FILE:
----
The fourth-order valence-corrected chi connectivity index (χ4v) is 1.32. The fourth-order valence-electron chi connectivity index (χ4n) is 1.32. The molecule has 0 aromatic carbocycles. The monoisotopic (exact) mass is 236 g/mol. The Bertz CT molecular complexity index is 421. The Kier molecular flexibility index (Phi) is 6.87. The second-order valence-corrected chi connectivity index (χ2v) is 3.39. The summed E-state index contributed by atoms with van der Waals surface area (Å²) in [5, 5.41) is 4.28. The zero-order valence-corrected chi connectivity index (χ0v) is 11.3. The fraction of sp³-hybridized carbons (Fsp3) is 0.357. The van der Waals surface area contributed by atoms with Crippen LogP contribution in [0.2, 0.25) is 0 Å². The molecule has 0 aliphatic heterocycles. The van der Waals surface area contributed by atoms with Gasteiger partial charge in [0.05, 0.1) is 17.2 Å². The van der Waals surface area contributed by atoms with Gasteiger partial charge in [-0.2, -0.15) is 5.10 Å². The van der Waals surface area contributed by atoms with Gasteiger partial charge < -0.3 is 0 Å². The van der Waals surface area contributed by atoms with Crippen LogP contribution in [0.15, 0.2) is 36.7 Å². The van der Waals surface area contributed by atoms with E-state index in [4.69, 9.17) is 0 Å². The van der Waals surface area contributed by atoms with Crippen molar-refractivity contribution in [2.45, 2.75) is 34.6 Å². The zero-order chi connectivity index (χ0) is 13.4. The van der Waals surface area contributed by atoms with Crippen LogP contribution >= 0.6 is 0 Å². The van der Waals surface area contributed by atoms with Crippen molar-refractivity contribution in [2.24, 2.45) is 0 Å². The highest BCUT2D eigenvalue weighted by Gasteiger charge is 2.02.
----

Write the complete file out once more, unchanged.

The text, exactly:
The fourth-order valence-corrected chi connectivity index (χ4v) is 1.32. The fourth-order valence-electron chi connectivity index (χ4n) is 1.32. The molecule has 0 aromatic carbocycles. The monoisotopic (exact) mass is 236 g/mol. The Bertz CT molecular complexity index is 421. The Kier molecular flexibility index (Phi) is 6.87. The second-order valence-corrected chi connectivity index (χ2v) is 3.39. The summed E-state index contributed by atoms with van der Waals surface area (Å²) in [5, 5.41) is 4.28. The zero-order valence-corrected chi connectivity index (χ0v) is 11.3. The fraction of sp³-hybridized carbons (Fsp3) is 0.357. The van der Waals surface area contributed by atoms with Crippen LogP contribution in [0.2, 0.25) is 0 Å². The molecule has 0 aliphatic heterocycles. The van der Waals surface area contributed by atoms with Gasteiger partial charge in [0.05, 0.1) is 17.2 Å². The van der Waals surface area contributed by atoms with Gasteiger partial charge in [-0.2, -0.15) is 5.10 Å². The van der Waals surface area contributed by atoms with Gasteiger partial charge < -0.3 is 0 Å². The van der Waals surface area contributed by atoms with Crippen LogP contribution in [0.15, 0.2) is 36.7 Å². The van der Waals surface area contributed by atoms with E-state index in [4.69, 9.17) is 0 Å². The van der Waals surface area contributed by atoms with Crippen molar-refractivity contribution in [2.45, 2.75) is 34.6 Å². The zero-order chi connectivity index (χ0) is 13.4. The van der Waals surface area contributed by atoms with Crippen LogP contribution >= 0.6 is 0 Å². The van der Waals surface area contributed by atoms with Crippen molar-refractivity contribution in [2.24, 2.45) is 0 Å². The highest BCUT2D eigenvalue weighted by Gasteiger charge is 2.02.